All writers have assumed that Preti first painted the apse scene of St John the Baptist Receiving the Standard of the Order, though this is not fully documented. On grounds of style, this view is the most reasonable. Sir Hannibal Scicluna, in his standard history of the church, states that the apse painting was unveiled on St John's Eve (23 June) 1662 in a grand ceremony that is "described in detail in the Archives," but does not cite the volume. (11)

Probably following De Dominici, it has further been assumed that Preti next painted the great lunette, Triumph of the Order of St John, and the adjacent arch over the façade. Mariani overlooked his own discovery that the Council did not grant final authorization for the enlargement of the façade window and the carving of its gilded molding until 3 March 1664. The present window is an integral part of Preti's composition and could not have been altered after his work. Moreover, in the lunette Preti portrays the brothers Raphael Cotoner, at right, and Nicholas Cotoner, left, each in the habit of Grand Master. Nicholas did not assume the office until 23 October 1663, when Preti had already finished some sections of the vault.

On 17 June 1663 Preti received another payment of a gold chain, this time worth 300 scudi. The following September, Preti wrote to Don Antonio Ruffo that he had been given this chain upon the uncovering of the' 'third part" of the work of St John 's. Preti had divided the vault of St John' s into six sections, corresponding to the chapel entrances below. In each section he painted three scenes separated by illusionistic architecture. Since we know that he had not yet begun the lunette, this "third part" was either the second or the third section, depending on whether Preti was counting the apse as a "part." All the St John's decorations were completed by December 1666.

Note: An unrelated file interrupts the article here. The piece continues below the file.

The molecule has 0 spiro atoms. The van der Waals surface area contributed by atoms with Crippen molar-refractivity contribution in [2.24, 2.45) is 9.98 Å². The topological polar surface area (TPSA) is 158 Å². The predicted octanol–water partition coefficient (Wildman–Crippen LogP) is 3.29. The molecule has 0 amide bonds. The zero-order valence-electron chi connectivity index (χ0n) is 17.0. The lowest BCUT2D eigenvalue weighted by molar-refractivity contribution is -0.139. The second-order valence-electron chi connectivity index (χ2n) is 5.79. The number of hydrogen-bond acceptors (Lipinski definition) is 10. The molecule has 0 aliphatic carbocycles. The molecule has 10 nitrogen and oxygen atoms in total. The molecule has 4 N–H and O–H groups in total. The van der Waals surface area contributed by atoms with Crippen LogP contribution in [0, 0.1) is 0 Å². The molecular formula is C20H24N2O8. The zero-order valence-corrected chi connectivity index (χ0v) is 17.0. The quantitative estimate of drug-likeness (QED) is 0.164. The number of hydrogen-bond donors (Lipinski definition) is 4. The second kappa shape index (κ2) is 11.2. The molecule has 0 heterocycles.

It is extremely difficult to draw comparisons between Preti's paintings on canvas and his vault decorations which we can only study from a considerable distance. (Our task would have been aided immeasurably had a comprehensive campaign of photography been mounted simultaneously with the cleaning a decade ago.) Preti succeeded in creating of the vault a harmonious decoration despite the passage of five years and the remarkable developments in style noticeable in his easel paintings. Perhaps the only evolution that can be observed in the vault is that the figures tend to become slightly smaller and more apt to be joined in groups as Preti proceeded from portal to altar.

Among the few works that are clearly connected with a vault scene is one of two paintings by Preti found in the parish church of Sambughè, a town near Treviso in northern Italy. These were donated to the church in 1667, (12) The composition of the Sambughè Christ bejore Herod (fig, 3) is derived, or vice versa, from the episode of John the Baptist Rebuking Herod on the left side of the fifth section of the vault, the date of which can be estimated at c. 1665. The key to this identification is the distinctive expression of the two protagonists and the frail bodies entrusted with bearing such spirituality. The Christ and the shepherd Baptist command attention not through their robust physiques as elsewhere in the vault, but from the intense gazes emanating from their small, deep-set eyes.